1. Neither the Colonies nor the UK were suffering an economic collapse at the time.

          1. Yeah, you’re right. If history repeats itself, we’re more likely to turn out like 50’s UK, USSR, or Germany.

            1. I’ve got a bad feeling. And if our economic disaster occurs while we maintain a huge military advantage, well, that’s a bad situation waiting to happen.

              1. A distopian, omnipotent regime can be part of the collapse aftermath. Why not. How else will people learn?

                Then maybe a remote chance of a liberal revolution. At the least, there will be some entertainment value for me.

      2. To quote our old, departed buddy TWC: When the revolution comes, it won’t matter who wins. People like us will be on the wrong side of the

  10. I’d like to see the Republicans divorce entitlement reform from taxes at this point.

    I disagree. They need to be welded together, much more directly than the Repubs are doing.

    Our problem here is, essentially, public choice: those bearing the cost don’t feel it directly and immediately, while those cashing the checks do.

    Put all entitlements in a bucket, that is fully funded by a single payroll tax, no employer portion. As the cost of entitlements goes up, so does the tax, so every worker feels the pain. If the cost of entitlements go down, so will the tax, so every worker feels the love.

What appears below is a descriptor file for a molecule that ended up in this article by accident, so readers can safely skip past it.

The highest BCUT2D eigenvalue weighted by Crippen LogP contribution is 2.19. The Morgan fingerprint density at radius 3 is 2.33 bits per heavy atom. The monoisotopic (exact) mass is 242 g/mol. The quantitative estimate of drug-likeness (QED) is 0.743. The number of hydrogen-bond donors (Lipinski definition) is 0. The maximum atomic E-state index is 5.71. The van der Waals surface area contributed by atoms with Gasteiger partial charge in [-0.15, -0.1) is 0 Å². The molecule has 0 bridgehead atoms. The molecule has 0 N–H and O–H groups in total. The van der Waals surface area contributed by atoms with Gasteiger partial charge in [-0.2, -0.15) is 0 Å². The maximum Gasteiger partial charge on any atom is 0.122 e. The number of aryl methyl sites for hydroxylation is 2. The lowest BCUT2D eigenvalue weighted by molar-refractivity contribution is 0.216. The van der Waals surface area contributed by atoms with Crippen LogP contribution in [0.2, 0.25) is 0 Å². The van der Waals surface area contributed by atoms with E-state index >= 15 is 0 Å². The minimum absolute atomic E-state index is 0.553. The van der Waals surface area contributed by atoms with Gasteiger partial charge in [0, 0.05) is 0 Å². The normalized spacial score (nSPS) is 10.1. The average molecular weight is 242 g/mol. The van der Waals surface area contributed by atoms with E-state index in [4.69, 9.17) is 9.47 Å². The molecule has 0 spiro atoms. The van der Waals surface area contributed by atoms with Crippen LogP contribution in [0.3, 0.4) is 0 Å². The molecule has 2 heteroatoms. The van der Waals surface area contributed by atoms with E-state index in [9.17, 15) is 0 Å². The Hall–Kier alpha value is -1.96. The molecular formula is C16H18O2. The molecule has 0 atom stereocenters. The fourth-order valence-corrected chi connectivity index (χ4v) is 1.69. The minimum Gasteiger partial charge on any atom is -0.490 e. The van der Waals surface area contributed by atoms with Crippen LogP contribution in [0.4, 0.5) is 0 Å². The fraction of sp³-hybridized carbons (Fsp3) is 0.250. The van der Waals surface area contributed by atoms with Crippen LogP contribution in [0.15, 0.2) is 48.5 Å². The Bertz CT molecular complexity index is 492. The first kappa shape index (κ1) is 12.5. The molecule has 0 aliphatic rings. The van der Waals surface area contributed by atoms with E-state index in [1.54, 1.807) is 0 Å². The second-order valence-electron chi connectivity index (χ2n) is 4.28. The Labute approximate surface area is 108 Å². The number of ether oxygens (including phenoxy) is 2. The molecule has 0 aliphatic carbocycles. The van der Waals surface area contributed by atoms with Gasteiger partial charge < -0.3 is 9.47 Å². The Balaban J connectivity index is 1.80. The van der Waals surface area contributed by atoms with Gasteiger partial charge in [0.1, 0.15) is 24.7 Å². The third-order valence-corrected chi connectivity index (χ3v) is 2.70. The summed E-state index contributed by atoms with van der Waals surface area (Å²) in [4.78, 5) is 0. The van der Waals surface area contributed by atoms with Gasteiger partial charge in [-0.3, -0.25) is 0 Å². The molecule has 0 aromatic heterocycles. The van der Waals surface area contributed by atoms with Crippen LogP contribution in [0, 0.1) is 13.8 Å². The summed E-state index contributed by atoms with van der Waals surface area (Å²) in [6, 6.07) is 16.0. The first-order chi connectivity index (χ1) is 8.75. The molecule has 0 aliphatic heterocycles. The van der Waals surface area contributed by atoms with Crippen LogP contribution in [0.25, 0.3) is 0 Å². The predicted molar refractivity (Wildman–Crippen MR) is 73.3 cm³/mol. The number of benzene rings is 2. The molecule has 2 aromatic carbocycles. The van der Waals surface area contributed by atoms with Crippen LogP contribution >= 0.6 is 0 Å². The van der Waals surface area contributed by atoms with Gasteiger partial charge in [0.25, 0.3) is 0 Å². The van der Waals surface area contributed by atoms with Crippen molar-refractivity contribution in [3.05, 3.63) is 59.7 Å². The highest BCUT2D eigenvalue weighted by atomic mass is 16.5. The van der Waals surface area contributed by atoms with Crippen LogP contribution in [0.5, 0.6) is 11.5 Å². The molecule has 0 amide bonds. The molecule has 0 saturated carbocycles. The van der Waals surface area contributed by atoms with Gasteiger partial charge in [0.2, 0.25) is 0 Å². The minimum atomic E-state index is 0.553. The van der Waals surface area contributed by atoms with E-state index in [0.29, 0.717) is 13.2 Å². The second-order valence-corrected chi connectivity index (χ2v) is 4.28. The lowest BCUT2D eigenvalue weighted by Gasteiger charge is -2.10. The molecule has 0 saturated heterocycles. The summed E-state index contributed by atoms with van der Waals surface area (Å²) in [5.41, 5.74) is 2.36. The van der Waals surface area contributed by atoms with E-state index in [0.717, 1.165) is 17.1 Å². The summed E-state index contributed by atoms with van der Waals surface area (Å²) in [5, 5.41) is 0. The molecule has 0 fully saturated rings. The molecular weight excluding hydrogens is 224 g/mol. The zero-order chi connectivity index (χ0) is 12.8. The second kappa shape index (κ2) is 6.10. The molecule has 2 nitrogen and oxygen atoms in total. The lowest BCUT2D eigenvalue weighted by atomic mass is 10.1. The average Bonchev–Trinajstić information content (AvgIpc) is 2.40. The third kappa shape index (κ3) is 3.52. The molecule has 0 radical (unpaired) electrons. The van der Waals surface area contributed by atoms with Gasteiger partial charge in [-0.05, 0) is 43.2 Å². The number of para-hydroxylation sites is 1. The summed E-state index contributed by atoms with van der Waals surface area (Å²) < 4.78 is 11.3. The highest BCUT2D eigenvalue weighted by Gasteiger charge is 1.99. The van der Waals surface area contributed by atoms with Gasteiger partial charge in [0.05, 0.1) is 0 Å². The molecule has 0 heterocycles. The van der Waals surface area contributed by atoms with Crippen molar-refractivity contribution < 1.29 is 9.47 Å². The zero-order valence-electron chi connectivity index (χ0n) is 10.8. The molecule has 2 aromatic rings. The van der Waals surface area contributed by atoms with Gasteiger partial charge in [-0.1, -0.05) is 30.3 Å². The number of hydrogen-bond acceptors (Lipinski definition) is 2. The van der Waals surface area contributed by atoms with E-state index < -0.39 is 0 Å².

Until taxpayers see, directly and immediately, what the real costs of entitlements are, there won’t be enough of a constituency to cut them.

    1. Wonderful idea. It will never, ever, ever happen. The trend is largely to shrink the tax base for the taxes we have already. Yes, any economist with an IQ above 40 will tell you that’s suicidal. And any political scientist with an IQ above 40 will tell you its a great way to get marginal votes.

    2. This is why I have argued that we should eliminate withholding (thus forcing everybody who pays income or payroll taxes to write the government a big check) and move tax day to the first Monday in November.

      1. That is one of the best ideas I’ve heard in a while! Just so you know, I plan to use that and take full credit. 🙂

    3. Learn to distinguish the difference between payouts that were paid into by recepients from ones that weren’t.